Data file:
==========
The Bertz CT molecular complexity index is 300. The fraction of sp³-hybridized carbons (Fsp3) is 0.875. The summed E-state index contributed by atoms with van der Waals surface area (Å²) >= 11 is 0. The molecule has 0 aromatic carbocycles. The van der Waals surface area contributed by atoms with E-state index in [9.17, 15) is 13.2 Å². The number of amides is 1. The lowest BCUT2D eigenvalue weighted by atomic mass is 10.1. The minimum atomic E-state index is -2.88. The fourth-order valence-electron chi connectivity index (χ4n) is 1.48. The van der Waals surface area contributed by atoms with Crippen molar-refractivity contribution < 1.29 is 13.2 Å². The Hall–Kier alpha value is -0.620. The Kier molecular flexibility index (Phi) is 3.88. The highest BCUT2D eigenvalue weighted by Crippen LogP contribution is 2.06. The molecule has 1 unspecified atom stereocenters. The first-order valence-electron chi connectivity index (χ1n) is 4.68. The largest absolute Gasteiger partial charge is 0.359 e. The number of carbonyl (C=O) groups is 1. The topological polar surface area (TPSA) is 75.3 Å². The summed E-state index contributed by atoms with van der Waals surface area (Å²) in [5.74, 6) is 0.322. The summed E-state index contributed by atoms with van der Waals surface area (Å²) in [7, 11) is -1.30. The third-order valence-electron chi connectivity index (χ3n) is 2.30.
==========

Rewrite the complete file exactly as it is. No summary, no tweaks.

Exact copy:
The Bertz CT molecular complexity index is 300. The fraction of sp³-hybridized carbons (Fsp3) is 0.875. The summed E-state index contributed by atoms with van der Waals surface area (Å²) >= 11 is 0. The molecule has 0 aromatic carbocycles. The van der Waals surface area contributed by atoms with E-state index in [9.17, 15) is 13.2 Å². The number of amides is 1. The lowest BCUT2D eigenvalue weighted by atomic mass is 10.1. The minimum atomic E-state index is -2.88. The fourth-order valence-electron chi connectivity index (χ4n) is 1.48. The van der Waals surface area contributed by atoms with Crippen molar-refractivity contribution < 1.29 is 13.2 Å². The Hall–Kier alpha value is -0.620. The Kier molecular flexibility index (Phi) is 3.88. The highest BCUT2D eigenvalue weighted by Crippen LogP contribution is 2.06. The molecule has 1 unspecified atom stereocenters. The first-order valence-electron chi connectivity index (χ1n) is 4.68. The largest absolute Gasteiger partial charge is 0.359 e. The number of carbonyl (C=O) groups is 1. The topological polar surface area (TPSA) is 75.3 Å². The summed E-state index contributed by atoms with van der Waals surface area (Å²) in [5.74, 6) is 0.322. The summed E-state index contributed by atoms with van der Waals surface area (Å²) in [7, 11) is -1.30. The third-order valence-electron chi connectivity index (χ3n) is 2.30.